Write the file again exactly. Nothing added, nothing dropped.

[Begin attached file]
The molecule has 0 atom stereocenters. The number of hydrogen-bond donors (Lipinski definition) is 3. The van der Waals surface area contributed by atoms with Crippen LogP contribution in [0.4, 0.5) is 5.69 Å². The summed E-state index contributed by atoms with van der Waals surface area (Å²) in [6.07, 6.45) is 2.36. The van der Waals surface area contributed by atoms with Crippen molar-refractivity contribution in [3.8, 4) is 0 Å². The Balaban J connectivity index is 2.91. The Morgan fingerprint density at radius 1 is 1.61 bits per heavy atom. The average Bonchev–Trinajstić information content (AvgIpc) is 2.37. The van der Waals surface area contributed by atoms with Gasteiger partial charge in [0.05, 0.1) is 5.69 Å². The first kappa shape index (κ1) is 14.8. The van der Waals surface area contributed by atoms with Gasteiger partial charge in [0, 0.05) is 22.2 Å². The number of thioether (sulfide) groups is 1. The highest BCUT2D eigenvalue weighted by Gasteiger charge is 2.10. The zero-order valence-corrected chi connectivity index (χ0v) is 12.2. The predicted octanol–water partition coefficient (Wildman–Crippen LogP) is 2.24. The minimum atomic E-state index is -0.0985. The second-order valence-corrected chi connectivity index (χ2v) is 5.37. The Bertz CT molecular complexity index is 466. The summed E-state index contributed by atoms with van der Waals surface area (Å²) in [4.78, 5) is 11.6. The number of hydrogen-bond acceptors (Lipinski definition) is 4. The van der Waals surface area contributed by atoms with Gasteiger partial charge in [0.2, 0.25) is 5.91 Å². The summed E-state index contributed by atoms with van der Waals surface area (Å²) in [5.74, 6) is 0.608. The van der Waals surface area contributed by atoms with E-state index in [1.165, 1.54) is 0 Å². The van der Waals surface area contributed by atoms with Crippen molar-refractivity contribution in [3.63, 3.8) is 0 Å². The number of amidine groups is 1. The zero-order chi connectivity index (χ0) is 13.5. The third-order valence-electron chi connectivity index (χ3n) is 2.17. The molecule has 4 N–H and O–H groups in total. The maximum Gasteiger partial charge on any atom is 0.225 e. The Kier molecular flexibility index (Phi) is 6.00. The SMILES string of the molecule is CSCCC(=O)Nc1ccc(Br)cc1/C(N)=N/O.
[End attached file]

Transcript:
The molecule has 0 atom stereocenters. The number of hydrogen-bond donors (Lipinski definition) is 3. The van der Waals surface area contributed by atoms with Crippen LogP contribution in [0.4, 0.5) is 5.69 Å². The summed E-state index contributed by atoms with van der Waals surface area (Å²) in [6.07, 6.45) is 2.36. The van der Waals surface area contributed by atoms with Crippen molar-refractivity contribution in [3.8, 4) is 0 Å². The Balaban J connectivity index is 2.91. The Morgan fingerprint density at radius 1 is 1.61 bits per heavy atom. The average Bonchev–Trinajstić information content (AvgIpc) is 2.37. The van der Waals surface area contributed by atoms with Gasteiger partial charge in [0.05, 0.1) is 5.69 Å². The first kappa shape index (κ1) is 14.8. The van der Waals surface area contributed by atoms with Gasteiger partial charge in [0, 0.05) is 22.2 Å². The number of thioether (sulfide) groups is 1. The highest BCUT2D eigenvalue weighted by Gasteiger charge is 2.10. The zero-order valence-corrected chi connectivity index (χ0v) is 12.2. The predicted octanol–water partition coefficient (Wildman–Crippen LogP) is 2.24. The minimum atomic E-state index is -0.0985. The second-order valence-corrected chi connectivity index (χ2v) is 5.37. The Bertz CT molecular complexity index is 466. The summed E-state index contributed by atoms with van der Waals surface area (Å²) in [4.78, 5) is 11.6. The number of hydrogen-bond acceptors (Lipinski definition) is 4. The van der Waals surface area contributed by atoms with Gasteiger partial charge in [0.2, 0.25) is 5.91 Å². The summed E-state index contributed by atoms with van der Waals surface area (Å²) in [5.74, 6) is 0.608. The van der Waals surface area contributed by atoms with E-state index in [1.165, 1.54) is 0 Å². The van der Waals surface area contributed by atoms with Crippen molar-refractivity contribution in [3.63, 3.8) is 0 Å². The number of amidine groups is 1. The zero-order chi connectivity index (χ0) is 13.5. The third-order valence-electron chi connectivity index (χ3n) is 2.17. The molecule has 4 N–H and O–H groups in total. The maximum Gasteiger partial charge on any atom is 0.225 e. The Kier molecular flexibility index (Phi) is 6.00. The SMILES string of the molecule is CSCCC(=O)Nc1ccc(Br)cc1/C(N)=N/O.